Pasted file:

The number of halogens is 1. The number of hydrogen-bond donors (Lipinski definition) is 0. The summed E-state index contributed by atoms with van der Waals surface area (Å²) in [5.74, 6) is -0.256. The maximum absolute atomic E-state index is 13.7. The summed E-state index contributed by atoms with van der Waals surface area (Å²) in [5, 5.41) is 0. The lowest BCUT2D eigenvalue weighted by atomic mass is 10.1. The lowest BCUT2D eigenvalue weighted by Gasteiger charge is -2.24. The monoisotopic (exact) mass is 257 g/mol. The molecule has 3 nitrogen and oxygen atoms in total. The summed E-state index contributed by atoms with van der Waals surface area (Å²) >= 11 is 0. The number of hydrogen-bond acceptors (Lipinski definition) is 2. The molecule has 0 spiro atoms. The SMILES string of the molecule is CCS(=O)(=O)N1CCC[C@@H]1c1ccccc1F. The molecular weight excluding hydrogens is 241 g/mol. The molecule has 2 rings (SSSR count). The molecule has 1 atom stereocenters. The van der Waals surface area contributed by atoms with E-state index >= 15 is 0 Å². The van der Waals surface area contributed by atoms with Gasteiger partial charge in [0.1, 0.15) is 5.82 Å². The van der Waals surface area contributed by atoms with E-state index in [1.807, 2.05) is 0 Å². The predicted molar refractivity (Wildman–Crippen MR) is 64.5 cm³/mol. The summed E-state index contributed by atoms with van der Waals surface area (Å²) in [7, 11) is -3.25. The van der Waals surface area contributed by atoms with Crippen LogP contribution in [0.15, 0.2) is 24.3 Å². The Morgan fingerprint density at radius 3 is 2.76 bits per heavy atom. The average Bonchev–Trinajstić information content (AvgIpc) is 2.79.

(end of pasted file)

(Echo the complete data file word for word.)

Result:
The number of halogens is 1. The number of hydrogen-bond donors (Lipinski definition) is 0. The summed E-state index contributed by atoms with van der Waals surface area (Å²) in [5.74, 6) is -0.256. The maximum absolute atomic E-state index is 13.7. The summed E-state index contributed by atoms with van der Waals surface area (Å²) in [5, 5.41) is 0. The lowest BCUT2D eigenvalue weighted by atomic mass is 10.1. The lowest BCUT2D eigenvalue weighted by Gasteiger charge is -2.24. The monoisotopic (exact) mass is 257 g/mol. The molecule has 3 nitrogen and oxygen atoms in total. The summed E-state index contributed by atoms with van der Waals surface area (Å²) >= 11 is 0. The number of hydrogen-bond acceptors (Lipinski definition) is 2. The molecule has 0 spiro atoms. The SMILES string of the molecule is CCS(=O)(=O)N1CCC[C@@H]1c1ccccc1F. The molecular weight excluding hydrogens is 241 g/mol. The molecule has 2 rings (SSSR count). The molecule has 1 atom stereocenters. The van der Waals surface area contributed by atoms with E-state index >= 15 is 0 Å². The van der Waals surface area contributed by atoms with Gasteiger partial charge in [0.1, 0.15) is 5.82 Å². The van der Waals surface area contributed by atoms with E-state index in [1.807, 2.05) is 0 Å². The predicted molar refractivity (Wildman–Crippen MR) is 64.5 cm³/mol. The summed E-state index contributed by atoms with van der Waals surface area (Å²) in [7, 11) is -3.25. The van der Waals surface area contributed by atoms with Crippen LogP contribution in [0.15, 0.2) is 24.3 Å². The Morgan fingerprint density at radius 3 is 2.76 bits per heavy atom. The average Bonchev–Trinajstić information content (AvgIpc) is 2.79.